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acquainted answer Beelzebub believe beloved canst canst thou say Capt Captain Tomlinson chariot charmer charming Clarissa Harlowe contrivance cousin curse day-dawn dear creature dearest creature devil door Dorcas doubt eyes face favour fellow forgive gentleman gentlewoman give gone gout Hampstead hand happy heard heart Hendon honour hope Jack John Belford knew Lady Betty letter libertine lodgings look Lovelace to John Madam marriage married mind Miss Howe's Miss Rawlins Moore never night obliged occasion once passion perhaps person pleased poor present reconciliation resolved sake Sally Martin SAMUEL RICHARDSON seemed seest servant soul spouse stept suppose sure sweet tell thee thing thou hast thou knowest thou wilt thought three violent tion told town turn uncle uncle's vile villain violent widow Bevis wife wish woman women word wretch write young
Pagina 285 - ... ferret eyes. Her mouth was distorted. She pouted out her blubber-lips, as if to bellows up wind and sputter into her horse-nostrils; and her chin was curdled, and more than usually prominent with passion.
Pagina 16 - O the sweet discomposure! - Her bared shoulders, and arms so inimitably fair and lovely: her spread hands crossed over her charming neck; yet not half concealing its glossy beauties: the scanty coat, as she rose from me, giving the whole of her admirable shape, and fine-turn'd limbs: her eyes running over, yet seeming to threaten future vengeance...
Pagina 153 - For th' other, as great clerks have done. He could reduce all things to acts, And knew their natures by abstracts; Where Entity and Quiddity, The ghosts of defunct bodies, fly; Where truth in person does appear, Like words congeal'd in northern air.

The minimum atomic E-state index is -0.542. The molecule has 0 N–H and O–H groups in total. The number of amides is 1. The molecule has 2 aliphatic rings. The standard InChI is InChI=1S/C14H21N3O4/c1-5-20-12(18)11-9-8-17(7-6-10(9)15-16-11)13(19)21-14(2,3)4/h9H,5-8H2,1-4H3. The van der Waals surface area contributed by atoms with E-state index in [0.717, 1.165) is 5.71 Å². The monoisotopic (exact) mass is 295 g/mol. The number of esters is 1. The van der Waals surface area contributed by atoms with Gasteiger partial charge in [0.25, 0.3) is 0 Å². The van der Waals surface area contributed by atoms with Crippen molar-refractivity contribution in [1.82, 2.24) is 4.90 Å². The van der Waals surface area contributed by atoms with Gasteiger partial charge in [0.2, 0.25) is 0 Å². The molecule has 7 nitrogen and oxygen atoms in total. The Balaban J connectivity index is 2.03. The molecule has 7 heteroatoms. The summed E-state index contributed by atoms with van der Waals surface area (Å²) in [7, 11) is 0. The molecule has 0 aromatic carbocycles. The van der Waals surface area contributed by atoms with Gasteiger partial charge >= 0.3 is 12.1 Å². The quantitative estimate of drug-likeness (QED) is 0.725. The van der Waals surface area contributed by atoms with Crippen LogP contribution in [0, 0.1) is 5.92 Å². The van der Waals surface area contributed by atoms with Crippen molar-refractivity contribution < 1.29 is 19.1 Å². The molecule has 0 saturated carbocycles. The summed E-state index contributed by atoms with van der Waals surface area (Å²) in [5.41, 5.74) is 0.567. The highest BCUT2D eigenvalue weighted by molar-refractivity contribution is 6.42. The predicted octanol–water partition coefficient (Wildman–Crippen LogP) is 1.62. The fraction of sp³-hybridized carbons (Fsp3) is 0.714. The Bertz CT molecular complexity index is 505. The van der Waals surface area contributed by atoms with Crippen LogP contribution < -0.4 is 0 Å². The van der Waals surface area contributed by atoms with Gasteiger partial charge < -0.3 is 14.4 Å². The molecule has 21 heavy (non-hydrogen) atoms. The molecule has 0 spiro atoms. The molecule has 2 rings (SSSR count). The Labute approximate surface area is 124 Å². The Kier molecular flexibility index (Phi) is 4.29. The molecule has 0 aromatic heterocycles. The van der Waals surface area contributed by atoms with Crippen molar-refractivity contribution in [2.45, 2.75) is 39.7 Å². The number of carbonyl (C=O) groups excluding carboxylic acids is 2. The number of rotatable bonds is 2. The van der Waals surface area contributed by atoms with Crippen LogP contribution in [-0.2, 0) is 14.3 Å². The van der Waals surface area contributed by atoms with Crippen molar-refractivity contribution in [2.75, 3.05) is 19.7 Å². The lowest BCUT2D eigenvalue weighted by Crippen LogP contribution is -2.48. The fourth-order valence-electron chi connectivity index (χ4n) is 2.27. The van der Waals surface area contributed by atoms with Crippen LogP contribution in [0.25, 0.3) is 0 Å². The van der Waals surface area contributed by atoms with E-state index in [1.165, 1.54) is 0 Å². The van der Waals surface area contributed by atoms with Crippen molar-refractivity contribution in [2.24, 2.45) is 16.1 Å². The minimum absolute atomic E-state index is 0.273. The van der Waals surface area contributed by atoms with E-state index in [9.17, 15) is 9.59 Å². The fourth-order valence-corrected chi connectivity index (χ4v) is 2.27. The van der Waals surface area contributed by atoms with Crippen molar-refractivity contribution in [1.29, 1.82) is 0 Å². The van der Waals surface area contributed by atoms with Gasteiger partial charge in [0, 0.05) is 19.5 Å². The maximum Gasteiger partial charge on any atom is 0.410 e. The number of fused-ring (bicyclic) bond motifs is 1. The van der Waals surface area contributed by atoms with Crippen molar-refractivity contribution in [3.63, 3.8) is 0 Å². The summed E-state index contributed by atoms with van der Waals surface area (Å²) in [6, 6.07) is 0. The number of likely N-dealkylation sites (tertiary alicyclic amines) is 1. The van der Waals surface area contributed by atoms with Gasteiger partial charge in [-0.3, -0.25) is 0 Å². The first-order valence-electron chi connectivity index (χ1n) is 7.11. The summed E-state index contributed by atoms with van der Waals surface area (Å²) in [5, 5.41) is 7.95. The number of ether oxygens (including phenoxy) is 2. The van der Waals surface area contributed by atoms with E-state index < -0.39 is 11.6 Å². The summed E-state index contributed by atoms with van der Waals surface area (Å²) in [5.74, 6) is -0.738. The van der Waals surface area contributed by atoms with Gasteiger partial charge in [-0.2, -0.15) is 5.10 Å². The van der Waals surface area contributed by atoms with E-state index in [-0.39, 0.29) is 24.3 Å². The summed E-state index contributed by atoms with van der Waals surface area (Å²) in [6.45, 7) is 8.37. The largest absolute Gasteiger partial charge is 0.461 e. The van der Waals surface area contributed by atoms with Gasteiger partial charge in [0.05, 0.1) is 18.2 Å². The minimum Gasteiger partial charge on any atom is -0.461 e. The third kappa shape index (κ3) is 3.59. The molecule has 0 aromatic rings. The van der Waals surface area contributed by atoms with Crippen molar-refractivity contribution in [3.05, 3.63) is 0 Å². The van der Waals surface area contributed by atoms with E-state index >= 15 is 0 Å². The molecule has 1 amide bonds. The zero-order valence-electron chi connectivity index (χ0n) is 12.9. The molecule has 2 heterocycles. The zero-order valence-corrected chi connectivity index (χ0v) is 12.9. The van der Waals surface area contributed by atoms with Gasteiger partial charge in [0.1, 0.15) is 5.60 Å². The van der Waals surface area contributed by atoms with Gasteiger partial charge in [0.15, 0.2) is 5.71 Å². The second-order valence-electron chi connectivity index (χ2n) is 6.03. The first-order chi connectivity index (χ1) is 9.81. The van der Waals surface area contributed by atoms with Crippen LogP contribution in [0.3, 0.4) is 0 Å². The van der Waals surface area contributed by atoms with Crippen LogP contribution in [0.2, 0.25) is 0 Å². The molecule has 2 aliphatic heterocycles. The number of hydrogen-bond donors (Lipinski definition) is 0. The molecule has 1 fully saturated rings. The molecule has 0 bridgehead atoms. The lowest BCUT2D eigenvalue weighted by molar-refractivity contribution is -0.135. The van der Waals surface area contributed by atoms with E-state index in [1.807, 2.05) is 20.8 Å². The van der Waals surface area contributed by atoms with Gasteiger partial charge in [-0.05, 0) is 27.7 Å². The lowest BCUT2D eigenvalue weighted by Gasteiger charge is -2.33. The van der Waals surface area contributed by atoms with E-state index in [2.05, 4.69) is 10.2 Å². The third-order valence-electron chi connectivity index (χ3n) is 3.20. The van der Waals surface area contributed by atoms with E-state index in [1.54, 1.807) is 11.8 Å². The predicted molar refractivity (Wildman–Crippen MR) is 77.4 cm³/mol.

Pagina 298 - I am an unworthy child — yet I am your child Paper III A lady took a great fancy to a young lion, or a bear, I forget which — but a bear, or a tiger, I believe it was. It was made her a present of when a whelp. She fed it with her own hand : she nursed up the wicked cub with great tenderness; and would play with it without fear or apprehension of danger: and it was obedient to all her commands: and its...
Pagina 297 - I sat down to say a great deal — my heart was full — -I did not know what to say first — and thought, and grief, and confusion, and (O my poor head!) I cannot tell what — and thought, and grief, and confusion, came crowding so thick upon me; one would be first, another would be first, all would be first; so I can write nothing at all. Only that, whatever they have done to me, I cannot tell; but I am no longer what I was in any one thing.
Pagina 301 - ... yours, my benevolent heart would have made me fly to the succour of such a poor distressed — with what pleasure would I have raised the dejected head, and comforted the desponding heart ! — But who now shall pity the poor wretch, who has increased, instead of diminished, the number of the miserable ! PAPER X.
Pagina 321 - Sleep is a god too proud to wait in palaces, And yet so humble too, as not to scorn The meanest country cottages : " His poppy grows among the corn." The halcyon Sleep will never build his nest In any stormy breast. 'Tis not enough that he does find Clouds and darkness in their mind ; Darkness but half his work will do : 'Tis not enough ; he must find quiet too.
Pagina 298 - ... with its growth; so that, like a lap-dog, it would follow her all over the house. But mind what followed : at last, somehow, neglecting to satisfy its hungry maw, or having otherwise disobliged it on some occasion, it resumed its nature; and on a sudden fell upon her, and tore her in pieces. — And who was most to blame, I pray ? The brute, or the lady ? The lady, surely ! — For what she did was out of nature, out of character, at least : what it did was in its own nature.